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AL Estate Planning & Elder Law Blog

Tuesday, June 14, 2022

Watch Out for These Mistakes While Advocating for Senior Loved Ones

Have you ever had to respond to a health care emergency involving a senior loved one? During the COVID-19 crisis many families were forced to confront these emergencies. Sadly, the pandemic has hit elder adults disproportionately harder than the rest of society. Too late families realized they lacked the basic health care documents needed to act effectively on the behalf of their senior loved ones.

With the coronavirus scare far from over or another type of emergency waiting to happen, it is time to take steps to protect your senior loved one and address important estate planning documents. Yes, estate planning does pertain to wills and trusts, but it also means drafting legally sound health care documents, such as an advance directive for health care, a living will, a HIPAA, and more.

Whether you are preparing for another round of the coronavirus, or the advent of health considerations like dementia and Alzheimer’s Disease, we would like to discuss the mistakes of “not knowing” and how to avoid them when using estate documents to advocate for a senior loved one:

1.Not knowing what a living will is. A living will is not a last will and testament. It is a completely separate legal document. It is to inform everyone what the elderly family member’s personal choices are concerning his or her health care, and, in particular, end-of-life medical decisions. In addition, a living will is also different from a medical power of attorney in that the elder adult’s “agent” must abide by the instructions written in the living will document.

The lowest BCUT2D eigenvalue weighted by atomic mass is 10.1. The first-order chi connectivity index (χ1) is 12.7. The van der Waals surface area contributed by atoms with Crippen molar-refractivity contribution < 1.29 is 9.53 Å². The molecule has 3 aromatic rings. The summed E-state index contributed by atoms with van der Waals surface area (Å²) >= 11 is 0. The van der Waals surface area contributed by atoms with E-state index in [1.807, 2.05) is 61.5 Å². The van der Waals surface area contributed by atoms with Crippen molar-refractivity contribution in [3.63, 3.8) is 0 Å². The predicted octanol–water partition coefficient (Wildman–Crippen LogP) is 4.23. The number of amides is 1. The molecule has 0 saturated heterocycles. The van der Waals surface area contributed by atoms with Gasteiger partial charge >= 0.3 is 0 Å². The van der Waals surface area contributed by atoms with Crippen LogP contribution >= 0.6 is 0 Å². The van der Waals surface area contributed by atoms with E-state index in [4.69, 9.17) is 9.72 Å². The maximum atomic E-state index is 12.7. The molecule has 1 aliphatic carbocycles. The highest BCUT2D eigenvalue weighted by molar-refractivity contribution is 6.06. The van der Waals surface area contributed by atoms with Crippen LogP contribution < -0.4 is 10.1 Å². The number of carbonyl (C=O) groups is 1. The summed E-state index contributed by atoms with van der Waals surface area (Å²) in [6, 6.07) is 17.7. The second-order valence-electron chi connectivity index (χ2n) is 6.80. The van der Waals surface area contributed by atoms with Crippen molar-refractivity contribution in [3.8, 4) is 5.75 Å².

2.Not knowing what the elder adult wanted. Even the most expertly drafted legal documents can fall short if an elder loved one’s health care wishes are either unknown or unclear. Contact your Alabama estate planning attorney, have specific conversations with your older loved one about health care and have your attorney create a document reflecting your loved one’s wishes. By constructing accurate health documents, or updating them, you have provided future guidance to more effectively advocate for your loved one.

3.Not knowing what a health care document is. Health care estate planning tools are very important for an elder family member to have. If your loved one is incapacitated or in an accident and unable to make medical decisions, the trusted agent chosen by the loved one can step in, and under the health care document, take over and make medical decisions knowing the wishes of your loved one.

4.Not knowing how to choose the right agent. Advocating for an elder loved one is important and serious. Your loved one’s agent needs to be able to communicate with physicians and family, observe all that is going on and ask questions. Do not hesitate to consult with your Alabama estate planning attorney for advice on choosing the right agent for your senior loved one. 

At the end of the day, legal planning is not just for you. Instead, it is for the ones you love most. If we can answer any questions for you on putting this estate planning in place, please do not hesitate to let us know. For more information, please reach out to our office and schedule a time to meet.


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